The Anambra State government has said that it is with the deepest grief that it received the news of the untimely passing of the world-class curator, Okwui Enwezor, one of their own.
The inimitable Okwui Enwezor, who was fondly known as simply “Okwui”, in elite art circles all over the world, died of cancer in Munich, Germany, on March 15, 2019.
A statement by Commissioner for Information & Public Enlightenment, C. Don Adinuba, said it was one death that sent volcanic shock waves across the continents culminating in the New York Times describing Enwezor as “an influential Nigerian curator whose large-scale exhibitions displaced European and American art from its central position and forged a new approach to art for a global age.”
Enwezor, who was born in 1963 in Awkuzu, Oyi Local Government Area of Anambra State, towered on the world stage, according to the New York Times, through “ambitious, erudite, and carefully argued exhibitions staged in Europe, Africa, Asia and the United States.”
“The quintessential Renaissance man, Enwezor was admitted to study at the University of Nigeria, Nsukka, but left for the United States after a semester in 1982. He took a degree in Political Science at Jersey City University, New Jersey, United States,” said the statement.
He started out writing creatively upon graduation, performing his poetry widely. His fervent study of poetry would in time lead him on toward art criticism and conceptual art.
He settled in Munich, Germany, in 2011, where he served as the director of the esteemed Haus der Kunst, Munich, until his resignation in 2018, following his battle with cancer.
Earlier, in 1994, he collaborated with other artists in founding NKA: Journal of Contemporary African Art. The magazine is now published by Duke University Press in the United States.
He undertook the epochal exhibition In/Sight: African Photographers, 1940 to the Present, which he curated with Octavio Zaya at the Guggenheim Museum of New York.
Enwezor swiftly rose in esteem and was appointed Artistic Director of the Second Johannesburg Biennial in 1996.
He astonished the erstwhile insular western art world in 1998 when he rose to become the first African, and as yet the only non-European Artistic Director, of the prestigious Documenta.
Enwezor is reputedly the only curator, after Italy’s legendary Harald Szeeman (1933-2005), to have directed both Documenta and the celebrated Venice Biennale.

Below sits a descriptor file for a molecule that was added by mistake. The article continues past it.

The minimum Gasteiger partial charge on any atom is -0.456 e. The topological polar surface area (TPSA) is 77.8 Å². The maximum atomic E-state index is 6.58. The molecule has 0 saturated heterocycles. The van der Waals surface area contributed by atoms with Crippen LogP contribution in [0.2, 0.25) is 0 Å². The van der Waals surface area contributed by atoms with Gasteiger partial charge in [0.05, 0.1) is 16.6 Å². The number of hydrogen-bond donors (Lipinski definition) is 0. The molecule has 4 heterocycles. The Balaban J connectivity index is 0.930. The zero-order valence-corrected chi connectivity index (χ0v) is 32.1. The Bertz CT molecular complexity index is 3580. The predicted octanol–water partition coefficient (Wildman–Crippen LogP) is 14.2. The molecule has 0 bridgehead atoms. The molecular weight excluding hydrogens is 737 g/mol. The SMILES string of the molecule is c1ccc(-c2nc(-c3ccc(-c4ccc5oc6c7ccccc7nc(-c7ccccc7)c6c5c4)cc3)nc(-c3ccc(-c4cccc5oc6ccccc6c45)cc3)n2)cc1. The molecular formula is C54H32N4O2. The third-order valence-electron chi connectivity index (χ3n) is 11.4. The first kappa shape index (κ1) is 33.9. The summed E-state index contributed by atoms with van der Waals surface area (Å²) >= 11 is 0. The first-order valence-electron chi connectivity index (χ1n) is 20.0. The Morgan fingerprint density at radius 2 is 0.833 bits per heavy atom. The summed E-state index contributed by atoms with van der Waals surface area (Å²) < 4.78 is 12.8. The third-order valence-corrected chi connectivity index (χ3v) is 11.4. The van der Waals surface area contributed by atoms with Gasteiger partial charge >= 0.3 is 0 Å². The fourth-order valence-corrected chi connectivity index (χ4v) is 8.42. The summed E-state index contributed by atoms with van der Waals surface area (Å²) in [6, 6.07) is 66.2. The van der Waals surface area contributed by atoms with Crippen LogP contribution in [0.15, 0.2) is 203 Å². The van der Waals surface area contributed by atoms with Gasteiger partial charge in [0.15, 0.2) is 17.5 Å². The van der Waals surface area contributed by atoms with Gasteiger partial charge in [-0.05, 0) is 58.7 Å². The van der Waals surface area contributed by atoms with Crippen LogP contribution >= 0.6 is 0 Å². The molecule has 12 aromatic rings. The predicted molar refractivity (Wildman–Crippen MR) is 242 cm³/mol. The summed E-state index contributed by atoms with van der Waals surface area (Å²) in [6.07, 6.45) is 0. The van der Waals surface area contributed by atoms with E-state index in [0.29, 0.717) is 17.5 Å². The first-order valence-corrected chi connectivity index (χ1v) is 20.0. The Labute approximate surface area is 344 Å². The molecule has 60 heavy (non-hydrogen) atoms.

A guru in so much demand across the globe, he upped the ante by serving as the curator in the Seville and Gwangju Biennials in 2006 and 2008, respectively. The icing as it were, was his work as the curator of the Paris Triennale in 2012.
Enwezor’s body of work in world art are a grand testament to commitment, notably such breakthrough exhibitions as: The Short Century: Independence and Liberation Movements in Africa, 1945 to 1994 (at the Museum Villa Stuck, Munich, 2001), Archive Fever: The Uses of Documents in Contemporary Art (at the International Center for Photography, New York, 2008), The Rise and Fall of Apartheid: Photography and the Bureaucracy of Everyday Life (International Center for Photography, New York, 2013), and Postwar: Art Between the Pacific and the Atlantic, 1945–1965 (Haus der Kunst, Munich, 2016).
Even amid his grim battle with cancer, Enwezor was hard at work on a proposed exhibition project titled “Grief and Grievance,” that pivoted on two public speeches, to wit: Barack Obama’s eulogy in 2015 for the Charleston victims of a white supremacist attack, and Donald Trump’s Gettysburg address, 10 days after announcing his presidential race.
The University of Cape Town, South Africa, and Harvard University, USA aawarded Enwezor honourary doctorate degrees. He was awarded the Order of Merit of the Federal Republic of Germany in 2014 and the Hessichen Kulturpreis in 2015.
Incidentally, exactly a week before his death, an exhibition titled El Anatsui: Triumphant Scale, an extensive travelling exhibition of the work of Africa’s greatest living artist and emeritus professor at University of Nigeria, Nsukka, El Anatsui, which Enwezor co-curated with Professor Chika Okeke-Agulu of Princeton University, opened at Haus der Kunst in Munich, Germany.
Survived by his daughter Uchenna Enwezor, his mother Bernadette Enwezor, his sisters Rita Ogor Enwezor-Udorji, Maureen Enwezor, Francesca Enwezor-Onyia and Nkiru Enwezor-Onyanta, Okwui Enwezor is indeed the globally mourned one in the hearts of us all in his home state of Anambra and all over the world.
At the young age of 55, Okwui Enwezor has joined the ranks of Anambra State’s distinguished world-class ancestors such as Professor Ben Enwonwu in Fine Arts, Professor Chinua Achebe in Letters, and Professor Kenneth Onwuka Dike in History, that is, History with a capital H.